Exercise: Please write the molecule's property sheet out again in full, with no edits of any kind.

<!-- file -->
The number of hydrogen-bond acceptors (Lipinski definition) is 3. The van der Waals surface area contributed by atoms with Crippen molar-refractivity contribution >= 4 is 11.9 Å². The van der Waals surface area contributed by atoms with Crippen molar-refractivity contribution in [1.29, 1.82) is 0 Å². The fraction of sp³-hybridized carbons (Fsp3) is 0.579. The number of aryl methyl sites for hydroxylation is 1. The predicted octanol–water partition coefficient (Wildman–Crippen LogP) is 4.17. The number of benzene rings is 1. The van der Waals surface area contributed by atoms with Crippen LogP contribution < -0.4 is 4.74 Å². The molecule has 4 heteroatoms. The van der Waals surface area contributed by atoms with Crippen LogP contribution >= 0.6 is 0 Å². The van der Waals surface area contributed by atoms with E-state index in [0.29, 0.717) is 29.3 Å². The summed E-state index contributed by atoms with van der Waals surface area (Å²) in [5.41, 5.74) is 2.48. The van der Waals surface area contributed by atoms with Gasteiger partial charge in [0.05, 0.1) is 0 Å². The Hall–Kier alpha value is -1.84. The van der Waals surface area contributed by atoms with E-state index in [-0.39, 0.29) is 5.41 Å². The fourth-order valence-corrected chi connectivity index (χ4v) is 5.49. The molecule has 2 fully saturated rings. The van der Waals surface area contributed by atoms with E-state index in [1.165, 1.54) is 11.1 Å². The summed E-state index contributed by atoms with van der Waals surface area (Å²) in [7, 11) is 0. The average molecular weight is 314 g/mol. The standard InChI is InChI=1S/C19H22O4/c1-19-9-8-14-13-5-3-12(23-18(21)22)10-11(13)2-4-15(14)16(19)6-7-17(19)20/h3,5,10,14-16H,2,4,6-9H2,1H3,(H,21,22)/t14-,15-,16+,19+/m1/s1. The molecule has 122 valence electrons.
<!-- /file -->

The number of hydrogen-bond acceptors (Lipinski definition) is 3. The van der Waals surface area contributed by atoms with Crippen molar-refractivity contribution >= 4 is 11.9 Å². The van der Waals surface area contributed by atoms with Crippen molar-refractivity contribution in [1.29, 1.82) is 0 Å². The fraction of sp³-hybridized carbons (Fsp3) is 0.579. The number of aryl methyl sites for hydroxylation is 1. The predicted octanol–water partition coefficient (Wildman–Crippen LogP) is 4.17. The number of benzene rings is 1. The van der Waals surface area contributed by atoms with Crippen LogP contribution < -0.4 is 4.74 Å². The molecule has 4 heteroatoms. The van der Waals surface area contributed by atoms with Crippen LogP contribution >= 0.6 is 0 Å². The van der Waals surface area contributed by atoms with E-state index in [0.29, 0.717) is 29.3 Å². The summed E-state index contributed by atoms with van der Waals surface area (Å²) in [5.41, 5.74) is 2.48. The van der Waals surface area contributed by atoms with Gasteiger partial charge in [0.05, 0.1) is 0 Å². The Hall–Kier alpha value is -1.84. The van der Waals surface area contributed by atoms with E-state index in [-0.39, 0.29) is 5.41 Å². The fourth-order valence-corrected chi connectivity index (χ4v) is 5.49. The molecule has 2 fully saturated rings. The van der Waals surface area contributed by atoms with E-state index in [1.165, 1.54) is 11.1 Å². The summed E-state index contributed by atoms with van der Waals surface area (Å²) in [7, 11) is 0. The average molecular weight is 314 g/mol. The standard InChI is InChI=1S/C19H22O4/c1-19-9-8-14-13-5-3-12(23-18(21)22)10-11(13)2-4-15(14)16(19)6-7-17(19)20/h3,5,10,14-16H,2,4,6-9H2,1H3,(H,21,22)/t14-,15-,16+,19+/m1/s1. The molecule has 122 valence electrons.